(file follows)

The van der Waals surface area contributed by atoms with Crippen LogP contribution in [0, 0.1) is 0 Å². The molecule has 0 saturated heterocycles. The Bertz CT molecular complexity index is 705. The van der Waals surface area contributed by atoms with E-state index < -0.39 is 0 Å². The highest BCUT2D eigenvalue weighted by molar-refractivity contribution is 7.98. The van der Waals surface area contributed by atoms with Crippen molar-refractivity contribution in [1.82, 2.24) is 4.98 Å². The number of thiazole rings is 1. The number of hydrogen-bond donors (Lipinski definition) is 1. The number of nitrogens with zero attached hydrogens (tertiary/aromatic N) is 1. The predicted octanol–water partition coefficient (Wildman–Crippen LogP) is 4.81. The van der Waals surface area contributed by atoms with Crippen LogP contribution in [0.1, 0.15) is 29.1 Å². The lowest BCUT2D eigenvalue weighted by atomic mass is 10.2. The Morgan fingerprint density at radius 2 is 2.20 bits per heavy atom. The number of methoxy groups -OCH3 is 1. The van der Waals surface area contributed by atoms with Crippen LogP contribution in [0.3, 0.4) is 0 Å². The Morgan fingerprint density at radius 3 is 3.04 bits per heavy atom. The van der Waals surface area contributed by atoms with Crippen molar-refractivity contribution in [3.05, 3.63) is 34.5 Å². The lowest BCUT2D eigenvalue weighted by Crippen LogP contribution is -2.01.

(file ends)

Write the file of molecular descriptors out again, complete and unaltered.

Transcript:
The van der Waals surface area contributed by atoms with Crippen LogP contribution in [0, 0.1) is 0 Å². The molecule has 0 saturated heterocycles. The Bertz CT molecular complexity index is 705. The van der Waals surface area contributed by atoms with E-state index < -0.39 is 0 Å². The highest BCUT2D eigenvalue weighted by molar-refractivity contribution is 7.98. The van der Waals surface area contributed by atoms with Crippen molar-refractivity contribution in [1.82, 2.24) is 4.98 Å². The number of thiazole rings is 1. The number of hydrogen-bond donors (Lipinski definition) is 1. The number of nitrogens with zero attached hydrogens (tertiary/aromatic N) is 1. The predicted octanol–water partition coefficient (Wildman–Crippen LogP) is 4.81. The van der Waals surface area contributed by atoms with Crippen LogP contribution in [0.1, 0.15) is 29.1 Å². The lowest BCUT2D eigenvalue weighted by atomic mass is 10.2. The Morgan fingerprint density at radius 2 is 2.20 bits per heavy atom. The number of methoxy groups -OCH3 is 1. The van der Waals surface area contributed by atoms with Crippen LogP contribution in [0.3, 0.4) is 0 Å². The Morgan fingerprint density at radius 3 is 3.04 bits per heavy atom. The van der Waals surface area contributed by atoms with Crippen molar-refractivity contribution in [3.05, 3.63) is 34.5 Å². The lowest BCUT2D eigenvalue weighted by Crippen LogP contribution is -2.01.